He called the early results “a good first step,” and is optimistic that final testing could deliver answers about whether it’s really safe and effective by the beginning of next year.

“It would be wonderful. But that assumes everything’s working right on schedule,” Schaffner cautioned.

Moderna’s share price jumped nearly 15 percent in trading after U.S. markets closed. Shares of the company, based in Cambridge, Massachusetts, have nearly quadrupled this year.

Tuesday’s results only included younger adults. The first-step testing later was expanded to include dozens of older adults, the age group most at risk from COVID-19. Those results aren’t public yet but regulators are evaluating them. Fauci said final testing will include older adults, as well as people with chronic health conditions that make them more vulnerable to the virus — and Black and Latino populations likewise affected.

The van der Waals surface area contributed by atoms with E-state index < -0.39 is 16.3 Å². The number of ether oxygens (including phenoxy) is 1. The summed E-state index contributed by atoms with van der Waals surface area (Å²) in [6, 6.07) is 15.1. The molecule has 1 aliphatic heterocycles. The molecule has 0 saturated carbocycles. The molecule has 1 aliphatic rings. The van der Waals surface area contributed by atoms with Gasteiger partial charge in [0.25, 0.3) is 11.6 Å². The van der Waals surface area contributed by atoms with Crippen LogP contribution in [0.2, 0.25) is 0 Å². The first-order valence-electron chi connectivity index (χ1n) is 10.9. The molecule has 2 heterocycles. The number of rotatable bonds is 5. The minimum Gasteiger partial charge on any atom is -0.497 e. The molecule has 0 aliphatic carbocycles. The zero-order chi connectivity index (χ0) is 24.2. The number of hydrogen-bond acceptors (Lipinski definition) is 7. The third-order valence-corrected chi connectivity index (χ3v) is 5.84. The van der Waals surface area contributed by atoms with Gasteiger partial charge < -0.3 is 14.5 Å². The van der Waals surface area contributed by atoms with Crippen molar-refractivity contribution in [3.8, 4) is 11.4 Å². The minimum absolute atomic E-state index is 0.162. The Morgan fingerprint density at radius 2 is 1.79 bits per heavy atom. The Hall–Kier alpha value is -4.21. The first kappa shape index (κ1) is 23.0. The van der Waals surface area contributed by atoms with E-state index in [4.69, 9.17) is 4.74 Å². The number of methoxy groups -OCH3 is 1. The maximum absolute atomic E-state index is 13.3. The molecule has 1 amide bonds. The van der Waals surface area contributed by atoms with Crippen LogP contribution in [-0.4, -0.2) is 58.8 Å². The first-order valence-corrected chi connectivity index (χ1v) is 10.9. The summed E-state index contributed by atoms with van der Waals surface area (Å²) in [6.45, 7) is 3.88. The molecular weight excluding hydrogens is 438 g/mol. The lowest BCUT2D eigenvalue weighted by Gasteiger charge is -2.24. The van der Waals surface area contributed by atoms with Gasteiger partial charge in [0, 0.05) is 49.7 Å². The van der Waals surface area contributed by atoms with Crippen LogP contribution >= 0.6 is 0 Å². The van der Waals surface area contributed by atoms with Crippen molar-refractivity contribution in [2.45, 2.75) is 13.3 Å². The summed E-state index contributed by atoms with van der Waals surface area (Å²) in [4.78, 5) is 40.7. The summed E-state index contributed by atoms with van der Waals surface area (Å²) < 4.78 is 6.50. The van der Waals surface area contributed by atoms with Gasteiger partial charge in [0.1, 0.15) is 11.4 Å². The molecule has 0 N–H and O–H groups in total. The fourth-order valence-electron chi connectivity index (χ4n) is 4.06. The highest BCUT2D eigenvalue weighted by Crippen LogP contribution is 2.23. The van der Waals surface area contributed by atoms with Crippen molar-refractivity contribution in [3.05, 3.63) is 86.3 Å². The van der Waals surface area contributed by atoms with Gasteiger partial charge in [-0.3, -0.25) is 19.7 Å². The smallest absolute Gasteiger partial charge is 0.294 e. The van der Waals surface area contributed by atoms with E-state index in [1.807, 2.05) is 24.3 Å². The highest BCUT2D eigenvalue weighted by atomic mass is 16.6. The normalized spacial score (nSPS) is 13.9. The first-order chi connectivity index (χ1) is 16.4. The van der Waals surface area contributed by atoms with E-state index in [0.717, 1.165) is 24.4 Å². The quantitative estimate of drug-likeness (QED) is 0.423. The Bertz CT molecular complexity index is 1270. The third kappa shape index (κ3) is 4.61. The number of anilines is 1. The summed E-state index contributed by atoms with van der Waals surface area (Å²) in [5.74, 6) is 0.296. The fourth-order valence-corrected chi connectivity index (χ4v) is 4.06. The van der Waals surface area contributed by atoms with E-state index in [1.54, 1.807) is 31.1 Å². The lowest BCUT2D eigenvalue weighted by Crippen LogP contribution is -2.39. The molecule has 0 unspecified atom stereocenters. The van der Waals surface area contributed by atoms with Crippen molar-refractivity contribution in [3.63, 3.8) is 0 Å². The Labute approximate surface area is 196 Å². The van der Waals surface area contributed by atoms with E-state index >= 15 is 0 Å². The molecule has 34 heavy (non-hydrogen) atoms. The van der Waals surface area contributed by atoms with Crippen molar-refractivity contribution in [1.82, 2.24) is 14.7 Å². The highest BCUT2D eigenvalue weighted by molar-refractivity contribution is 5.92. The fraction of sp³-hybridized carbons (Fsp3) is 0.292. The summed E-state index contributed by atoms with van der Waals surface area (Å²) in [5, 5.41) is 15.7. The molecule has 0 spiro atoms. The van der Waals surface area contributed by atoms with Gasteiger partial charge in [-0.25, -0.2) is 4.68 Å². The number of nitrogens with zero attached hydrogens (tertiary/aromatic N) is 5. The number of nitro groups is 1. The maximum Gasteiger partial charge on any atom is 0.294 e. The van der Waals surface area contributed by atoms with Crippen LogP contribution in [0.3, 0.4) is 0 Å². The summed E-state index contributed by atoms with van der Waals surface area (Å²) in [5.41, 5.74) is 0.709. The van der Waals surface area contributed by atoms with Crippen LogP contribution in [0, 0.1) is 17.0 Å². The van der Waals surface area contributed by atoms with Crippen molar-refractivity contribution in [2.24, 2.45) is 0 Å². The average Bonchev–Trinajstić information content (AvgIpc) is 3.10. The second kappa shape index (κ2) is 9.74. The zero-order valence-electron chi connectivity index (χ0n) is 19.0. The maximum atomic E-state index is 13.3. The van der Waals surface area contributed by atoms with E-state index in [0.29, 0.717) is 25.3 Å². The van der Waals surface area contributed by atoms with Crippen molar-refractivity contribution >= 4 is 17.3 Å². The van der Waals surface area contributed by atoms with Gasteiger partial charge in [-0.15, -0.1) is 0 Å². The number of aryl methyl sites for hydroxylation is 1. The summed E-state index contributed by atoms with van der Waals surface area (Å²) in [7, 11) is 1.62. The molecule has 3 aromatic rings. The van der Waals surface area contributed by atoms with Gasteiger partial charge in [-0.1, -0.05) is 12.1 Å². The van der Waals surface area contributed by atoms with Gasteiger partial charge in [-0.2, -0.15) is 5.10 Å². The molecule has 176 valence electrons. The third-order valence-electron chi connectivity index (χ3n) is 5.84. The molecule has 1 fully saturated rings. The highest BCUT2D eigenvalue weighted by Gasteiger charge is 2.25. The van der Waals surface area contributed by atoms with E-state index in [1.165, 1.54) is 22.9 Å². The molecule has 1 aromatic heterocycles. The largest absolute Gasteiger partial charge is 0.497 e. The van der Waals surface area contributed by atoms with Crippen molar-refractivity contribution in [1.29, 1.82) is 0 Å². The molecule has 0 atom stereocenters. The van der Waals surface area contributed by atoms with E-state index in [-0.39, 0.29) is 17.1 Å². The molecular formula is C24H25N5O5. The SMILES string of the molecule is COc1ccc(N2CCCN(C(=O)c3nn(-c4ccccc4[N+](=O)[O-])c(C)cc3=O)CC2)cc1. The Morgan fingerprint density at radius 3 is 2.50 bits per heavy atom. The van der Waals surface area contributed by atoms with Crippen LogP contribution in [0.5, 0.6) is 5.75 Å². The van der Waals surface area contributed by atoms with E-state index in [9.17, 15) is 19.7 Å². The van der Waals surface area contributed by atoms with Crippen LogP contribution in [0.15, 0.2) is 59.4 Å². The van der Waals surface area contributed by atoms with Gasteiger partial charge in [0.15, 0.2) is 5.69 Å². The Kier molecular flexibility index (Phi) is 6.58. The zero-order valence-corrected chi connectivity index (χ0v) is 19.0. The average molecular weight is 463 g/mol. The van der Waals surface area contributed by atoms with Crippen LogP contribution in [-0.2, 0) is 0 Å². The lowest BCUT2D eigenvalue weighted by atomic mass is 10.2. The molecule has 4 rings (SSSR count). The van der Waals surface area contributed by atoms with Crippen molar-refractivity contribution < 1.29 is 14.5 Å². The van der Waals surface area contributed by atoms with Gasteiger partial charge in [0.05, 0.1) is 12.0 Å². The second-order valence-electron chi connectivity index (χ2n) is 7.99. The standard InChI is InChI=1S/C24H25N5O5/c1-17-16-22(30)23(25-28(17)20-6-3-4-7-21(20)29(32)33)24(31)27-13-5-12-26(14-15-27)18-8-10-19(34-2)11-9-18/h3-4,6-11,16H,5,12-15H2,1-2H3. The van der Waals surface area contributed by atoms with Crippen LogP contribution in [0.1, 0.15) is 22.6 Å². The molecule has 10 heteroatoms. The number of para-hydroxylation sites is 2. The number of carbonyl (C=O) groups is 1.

Nearly two dozen possible COVID-19 vaccines are in various stages of testing around the world. Candidates from China and Britain’s Oxford University also are entering final testing stages.

The 30,000-person study will mark the world’s largest study of a potential COVID-19 vaccine so far. And the NIH-developed shot isn’t the only one set for such massive U.S. testing, crucial to spot rare side effects. The government plans similar large studies of the Oxford candidate and another by Johnson & Johnson; separately, Pfizer Inc. is planning its own huge study.

Already, people can start signing up to volunteer for the different studies.

People think “this is a race for one winner. Me, I’m cheering every one of them on,” said Fauci, who directs NIH’s National Institute of Allergy and Infectious Diseases.